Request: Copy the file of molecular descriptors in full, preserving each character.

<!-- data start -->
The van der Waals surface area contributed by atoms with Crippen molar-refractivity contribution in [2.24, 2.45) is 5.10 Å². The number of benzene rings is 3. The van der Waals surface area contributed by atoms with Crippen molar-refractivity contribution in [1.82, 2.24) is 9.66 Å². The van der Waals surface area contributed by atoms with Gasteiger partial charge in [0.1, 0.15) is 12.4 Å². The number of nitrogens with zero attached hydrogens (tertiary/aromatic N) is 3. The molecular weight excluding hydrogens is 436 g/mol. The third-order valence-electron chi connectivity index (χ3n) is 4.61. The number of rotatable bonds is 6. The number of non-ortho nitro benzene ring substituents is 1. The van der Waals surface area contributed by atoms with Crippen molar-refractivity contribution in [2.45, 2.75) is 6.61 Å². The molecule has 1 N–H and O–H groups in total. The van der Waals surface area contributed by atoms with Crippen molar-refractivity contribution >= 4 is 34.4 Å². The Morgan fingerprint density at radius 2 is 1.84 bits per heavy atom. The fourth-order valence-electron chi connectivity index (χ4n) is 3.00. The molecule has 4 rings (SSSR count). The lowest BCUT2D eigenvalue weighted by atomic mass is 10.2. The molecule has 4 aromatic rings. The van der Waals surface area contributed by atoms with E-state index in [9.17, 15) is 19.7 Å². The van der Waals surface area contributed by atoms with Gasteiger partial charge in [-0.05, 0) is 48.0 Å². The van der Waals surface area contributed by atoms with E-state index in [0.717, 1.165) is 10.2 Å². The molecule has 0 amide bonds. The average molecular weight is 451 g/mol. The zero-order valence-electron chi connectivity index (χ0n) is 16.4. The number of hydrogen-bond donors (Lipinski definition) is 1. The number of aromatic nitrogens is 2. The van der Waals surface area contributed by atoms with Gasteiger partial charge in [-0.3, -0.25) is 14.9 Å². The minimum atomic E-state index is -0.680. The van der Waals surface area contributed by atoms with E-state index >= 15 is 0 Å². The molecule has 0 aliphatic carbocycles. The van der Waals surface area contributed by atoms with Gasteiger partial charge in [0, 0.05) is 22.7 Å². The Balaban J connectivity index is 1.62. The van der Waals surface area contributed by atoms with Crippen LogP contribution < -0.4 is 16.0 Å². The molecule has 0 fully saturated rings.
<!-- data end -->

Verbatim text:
The van der Waals surface area contributed by atoms with Crippen molar-refractivity contribution in [2.24, 2.45) is 5.10 Å². The number of benzene rings is 3. The van der Waals surface area contributed by atoms with Crippen molar-refractivity contribution in [1.82, 2.24) is 9.66 Å². The van der Waals surface area contributed by atoms with Gasteiger partial charge in [0.1, 0.15) is 12.4 Å². The number of nitrogens with zero attached hydrogens (tertiary/aromatic N) is 3. The molecular weight excluding hydrogens is 436 g/mol. The third-order valence-electron chi connectivity index (χ3n) is 4.61. The number of rotatable bonds is 6. The number of non-ortho nitro benzene ring substituents is 1. The van der Waals surface area contributed by atoms with Crippen molar-refractivity contribution in [2.45, 2.75) is 6.61 Å². The molecule has 1 N–H and O–H groups in total. The van der Waals surface area contributed by atoms with Crippen molar-refractivity contribution >= 4 is 34.4 Å². The Morgan fingerprint density at radius 2 is 1.84 bits per heavy atom. The fourth-order valence-electron chi connectivity index (χ4n) is 3.00. The molecule has 4 rings (SSSR count). The lowest BCUT2D eigenvalue weighted by atomic mass is 10.2. The molecule has 4 aromatic rings. The van der Waals surface area contributed by atoms with E-state index in [9.17, 15) is 19.7 Å². The van der Waals surface area contributed by atoms with Gasteiger partial charge in [-0.05, 0) is 48.0 Å². The van der Waals surface area contributed by atoms with E-state index in [0.717, 1.165) is 10.2 Å². The molecule has 0 amide bonds. The average molecular weight is 451 g/mol. The zero-order valence-electron chi connectivity index (χ0n) is 16.4. The number of hydrogen-bond donors (Lipinski definition) is 1. The number of aromatic nitrogens is 2. The van der Waals surface area contributed by atoms with Gasteiger partial charge in [-0.3, -0.25) is 14.9 Å². The minimum atomic E-state index is -0.680. The van der Waals surface area contributed by atoms with E-state index >= 15 is 0 Å². The molecule has 0 aliphatic carbocycles. The van der Waals surface area contributed by atoms with Gasteiger partial charge in [0, 0.05) is 22.7 Å². The Balaban J connectivity index is 1.62. The van der Waals surface area contributed by atoms with Crippen LogP contribution < -0.4 is 16.0 Å². The molecule has 0 fully saturated rings.